2019 has been a year in which the Middle East experienced much chaos. The region remains drowned into a multiplicity of international and internal, sectarian and economic conflicts while its populations more and more loudly demand better governance, economic (including employment) prospects, and the end of foreign interventions, including from Iran and other countries in the region. Increased bombings on civilian populations in northwest Syria, Turkish incursion in the Kurdish North East, continued fighting between Houthis and Saudi-led coalition forces in Yemen, government-initiated violence against civilians in Iraq and social unrest in Lebanon all contribute to the portrayal of a poor image of the region; nonetheless there are few opportunities for peace in 2020.
The new Arab Spring
Eight years after the Arab Spring, protests have erupted again across the region, from Iran to Algeria. Protesters in Lebanon and Iraq have overlooked their traditional sectarian grievances and have been united by their principal demands for governments to address chronic unemployment and provide more effective governance.
The anger that fueled the Arab Spring often referred to as the Arab Simmer, is the long-standing and volatile relationship between the Arab states and their citizens. Governments used to be able to offer jobs to graduates, mostly in the public sector, thanks to revenues from oil. However, after the collapse of the oil price (2008-9), combined with the growing demand for jobs from the surging youth demographic, Arab governments are not able to create enough public jobs. Simply put, oil money can no longer pay for the bloated government payroll and social benefits, and young people are no longer willing to tolerate weak governance or authoritarian leadership.
In both countries, and across the region, trust in politics and institutions continues to deteriorate. Lebanon is in a state of economic collapse and the usual foreign donors don’t want to inject cash into the country without significant political reforms – which is unacceptable for Hezbollah – which will most probably deepen the financial crisis in the first months of 2020, and potentially lead to some materialization of violence, especially between protesters and Hezbollah and Amal supporters. The effect of such financial crisis in Lebanon already has ramifications in Syria where the devaluation of the Syrian pound is hitting an economy under sanctions, and even in Yemen, whose banking system partially depends on the financial stability in Lebanon.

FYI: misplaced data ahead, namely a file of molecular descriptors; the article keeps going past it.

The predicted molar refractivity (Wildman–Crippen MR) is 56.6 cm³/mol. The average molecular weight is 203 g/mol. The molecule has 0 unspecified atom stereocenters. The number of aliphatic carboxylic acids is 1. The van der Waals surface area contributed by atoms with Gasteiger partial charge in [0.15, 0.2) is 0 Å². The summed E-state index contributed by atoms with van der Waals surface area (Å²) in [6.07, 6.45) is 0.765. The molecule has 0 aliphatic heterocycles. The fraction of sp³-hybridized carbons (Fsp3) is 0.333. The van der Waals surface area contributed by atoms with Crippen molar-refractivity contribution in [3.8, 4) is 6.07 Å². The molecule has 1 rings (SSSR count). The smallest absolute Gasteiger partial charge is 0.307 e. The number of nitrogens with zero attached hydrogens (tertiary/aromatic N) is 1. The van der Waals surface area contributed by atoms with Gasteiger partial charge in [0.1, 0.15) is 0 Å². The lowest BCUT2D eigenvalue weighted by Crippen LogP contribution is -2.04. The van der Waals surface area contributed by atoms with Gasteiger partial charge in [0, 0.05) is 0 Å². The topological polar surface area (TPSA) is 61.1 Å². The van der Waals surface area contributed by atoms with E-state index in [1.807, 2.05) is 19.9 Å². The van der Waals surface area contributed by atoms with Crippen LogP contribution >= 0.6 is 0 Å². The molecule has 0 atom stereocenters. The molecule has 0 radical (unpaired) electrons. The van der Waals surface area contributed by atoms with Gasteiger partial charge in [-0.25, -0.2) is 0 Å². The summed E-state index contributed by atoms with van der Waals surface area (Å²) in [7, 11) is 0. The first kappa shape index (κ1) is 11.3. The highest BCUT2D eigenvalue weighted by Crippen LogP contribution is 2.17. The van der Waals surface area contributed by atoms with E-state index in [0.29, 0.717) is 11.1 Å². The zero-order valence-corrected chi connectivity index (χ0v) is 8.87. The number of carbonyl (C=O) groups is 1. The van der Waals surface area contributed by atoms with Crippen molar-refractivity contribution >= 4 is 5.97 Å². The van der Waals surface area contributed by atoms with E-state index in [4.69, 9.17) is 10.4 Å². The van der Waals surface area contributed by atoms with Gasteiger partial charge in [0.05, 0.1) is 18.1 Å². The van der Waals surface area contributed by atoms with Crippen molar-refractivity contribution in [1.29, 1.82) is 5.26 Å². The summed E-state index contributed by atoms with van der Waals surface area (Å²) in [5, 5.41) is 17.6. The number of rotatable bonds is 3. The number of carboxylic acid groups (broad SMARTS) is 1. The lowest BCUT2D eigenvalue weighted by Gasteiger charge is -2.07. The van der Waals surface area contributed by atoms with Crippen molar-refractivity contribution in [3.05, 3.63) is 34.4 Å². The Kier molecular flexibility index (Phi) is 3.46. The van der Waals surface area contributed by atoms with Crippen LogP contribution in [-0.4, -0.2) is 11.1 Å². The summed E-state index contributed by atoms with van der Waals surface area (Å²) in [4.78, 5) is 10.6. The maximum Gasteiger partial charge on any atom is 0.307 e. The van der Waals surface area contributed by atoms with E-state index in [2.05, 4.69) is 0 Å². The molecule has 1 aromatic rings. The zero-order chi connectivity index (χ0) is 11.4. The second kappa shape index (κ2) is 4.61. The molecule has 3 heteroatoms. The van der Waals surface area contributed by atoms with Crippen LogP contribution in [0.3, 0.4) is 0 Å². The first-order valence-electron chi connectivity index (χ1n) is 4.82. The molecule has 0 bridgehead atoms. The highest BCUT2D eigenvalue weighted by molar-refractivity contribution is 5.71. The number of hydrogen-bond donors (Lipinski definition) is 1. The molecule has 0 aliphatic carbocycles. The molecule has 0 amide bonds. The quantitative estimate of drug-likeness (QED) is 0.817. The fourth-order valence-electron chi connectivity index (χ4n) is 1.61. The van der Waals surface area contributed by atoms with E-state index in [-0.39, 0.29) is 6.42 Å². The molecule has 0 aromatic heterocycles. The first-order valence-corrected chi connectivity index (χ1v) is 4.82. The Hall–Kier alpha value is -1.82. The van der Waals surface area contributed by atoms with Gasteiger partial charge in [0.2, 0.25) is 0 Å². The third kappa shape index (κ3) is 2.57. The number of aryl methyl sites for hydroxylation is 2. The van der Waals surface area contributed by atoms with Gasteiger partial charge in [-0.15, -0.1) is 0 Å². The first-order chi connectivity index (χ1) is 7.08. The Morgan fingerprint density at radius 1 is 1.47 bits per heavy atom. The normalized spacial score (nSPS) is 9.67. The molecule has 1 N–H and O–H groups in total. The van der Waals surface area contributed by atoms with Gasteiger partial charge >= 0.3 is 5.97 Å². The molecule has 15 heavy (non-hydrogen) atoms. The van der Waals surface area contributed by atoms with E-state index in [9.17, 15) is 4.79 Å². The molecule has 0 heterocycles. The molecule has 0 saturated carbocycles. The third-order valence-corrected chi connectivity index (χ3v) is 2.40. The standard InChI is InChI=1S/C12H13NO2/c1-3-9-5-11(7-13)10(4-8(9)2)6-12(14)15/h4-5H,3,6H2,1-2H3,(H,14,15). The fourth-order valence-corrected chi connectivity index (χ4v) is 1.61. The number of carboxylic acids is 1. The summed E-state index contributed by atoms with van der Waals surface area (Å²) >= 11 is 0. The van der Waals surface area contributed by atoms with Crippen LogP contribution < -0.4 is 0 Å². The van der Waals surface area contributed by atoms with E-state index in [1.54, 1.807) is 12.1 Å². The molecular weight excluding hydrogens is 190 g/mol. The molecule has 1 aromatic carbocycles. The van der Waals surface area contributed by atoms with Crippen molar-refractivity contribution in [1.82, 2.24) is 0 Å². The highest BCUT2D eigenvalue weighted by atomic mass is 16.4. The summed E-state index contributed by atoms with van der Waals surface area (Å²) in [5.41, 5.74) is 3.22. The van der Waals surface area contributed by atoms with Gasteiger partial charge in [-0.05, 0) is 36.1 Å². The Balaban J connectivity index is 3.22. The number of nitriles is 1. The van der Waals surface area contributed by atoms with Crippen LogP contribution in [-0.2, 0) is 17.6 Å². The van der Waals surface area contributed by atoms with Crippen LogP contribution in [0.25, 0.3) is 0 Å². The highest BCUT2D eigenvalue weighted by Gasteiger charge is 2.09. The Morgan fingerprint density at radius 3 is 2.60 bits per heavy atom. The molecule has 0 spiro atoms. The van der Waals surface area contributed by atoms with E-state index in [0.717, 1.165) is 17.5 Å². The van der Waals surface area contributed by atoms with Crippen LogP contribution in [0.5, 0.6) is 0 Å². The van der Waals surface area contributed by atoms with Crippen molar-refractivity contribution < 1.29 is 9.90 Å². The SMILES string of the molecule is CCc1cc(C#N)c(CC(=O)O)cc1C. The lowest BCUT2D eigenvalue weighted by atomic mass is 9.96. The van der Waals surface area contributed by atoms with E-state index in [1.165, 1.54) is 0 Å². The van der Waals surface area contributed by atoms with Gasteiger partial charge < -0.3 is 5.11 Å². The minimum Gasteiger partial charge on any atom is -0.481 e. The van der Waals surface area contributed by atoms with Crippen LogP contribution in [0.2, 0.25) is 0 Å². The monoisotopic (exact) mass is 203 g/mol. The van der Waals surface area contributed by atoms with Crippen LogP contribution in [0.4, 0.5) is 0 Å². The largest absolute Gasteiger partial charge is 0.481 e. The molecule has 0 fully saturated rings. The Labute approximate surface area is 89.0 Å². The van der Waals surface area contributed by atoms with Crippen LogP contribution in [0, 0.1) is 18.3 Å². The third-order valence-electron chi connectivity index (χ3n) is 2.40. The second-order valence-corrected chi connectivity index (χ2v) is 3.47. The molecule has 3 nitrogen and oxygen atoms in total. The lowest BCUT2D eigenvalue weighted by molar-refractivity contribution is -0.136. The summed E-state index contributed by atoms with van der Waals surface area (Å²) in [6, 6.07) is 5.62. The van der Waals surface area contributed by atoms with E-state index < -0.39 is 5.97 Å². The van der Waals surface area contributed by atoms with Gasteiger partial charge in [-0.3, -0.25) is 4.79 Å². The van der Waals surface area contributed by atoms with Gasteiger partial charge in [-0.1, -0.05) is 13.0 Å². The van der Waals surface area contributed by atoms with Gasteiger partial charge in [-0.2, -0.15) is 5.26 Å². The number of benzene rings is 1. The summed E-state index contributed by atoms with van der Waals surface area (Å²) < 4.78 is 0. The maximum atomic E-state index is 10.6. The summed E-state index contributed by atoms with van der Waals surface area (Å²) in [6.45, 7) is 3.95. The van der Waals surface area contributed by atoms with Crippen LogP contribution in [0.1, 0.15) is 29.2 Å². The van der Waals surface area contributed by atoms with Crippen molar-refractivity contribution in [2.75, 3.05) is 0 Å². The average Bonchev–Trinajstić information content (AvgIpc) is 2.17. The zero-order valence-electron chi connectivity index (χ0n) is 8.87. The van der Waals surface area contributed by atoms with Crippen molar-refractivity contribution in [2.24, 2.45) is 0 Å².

In Iraq, demonstrators managed to obtain the resignation of the Prime Minister – like in Lebanon – opening a period of uncertainty and political vacuum. Factions that Iran sponsored as anti-Saddam oppositionists in the 1980s and 1990s now occupy large blocs in Iraq’s elected National Assembly and Iran-backed militias that remain largely outside Iraq’s national military command will use such vacuum to reinforce their power. In Iraq, more than anywhere else in the region, there is a high risk for heightened violence, and for ISIS – entrenched in rural areas, to capitalize upon the situation.
US/Iran tensions rising again
After three months of relative stability in the U.S.-Iran relationship, signs began to appear this past November and December that tensions were re-emerging. In early December, the top State Department official responsible for Iran, U.S. Special Representative for Iran, Brian Hook, confirmed that on November 25, U.S. naval forces captured an Iranian shipment carrying sophisticated components for short-range and tactical missiles bound for Houthis fighting Saudi-led forces in Yemen.
Press reports also asserted that Iran had transferred short-range missiles to its allied forces inside Iraq. Iran had previously been reported to have transferred missiles to the pro-Iranian Kata’ib Hezbollah militia in Iraq, and Israel bombed Iranian missile installations in Iraq earlier in 2019. Neither transfer would necessarily be unprecedented, insofar as Iran has armed and trained Iraqi Shia militias since the 1980s, and the Houthis since 2014. However, the transfers took place during two months of major protests against Iranian influence in Iraq and amid indicators that Saudi Arabia is seeking to settle the long war in Yemen. The transfers therefore represented a sense of confidence on the part of the Iranian leadership that events in Iraq and in Yemen had not caused Tehran to exercise restraint in its efforts to project regional power.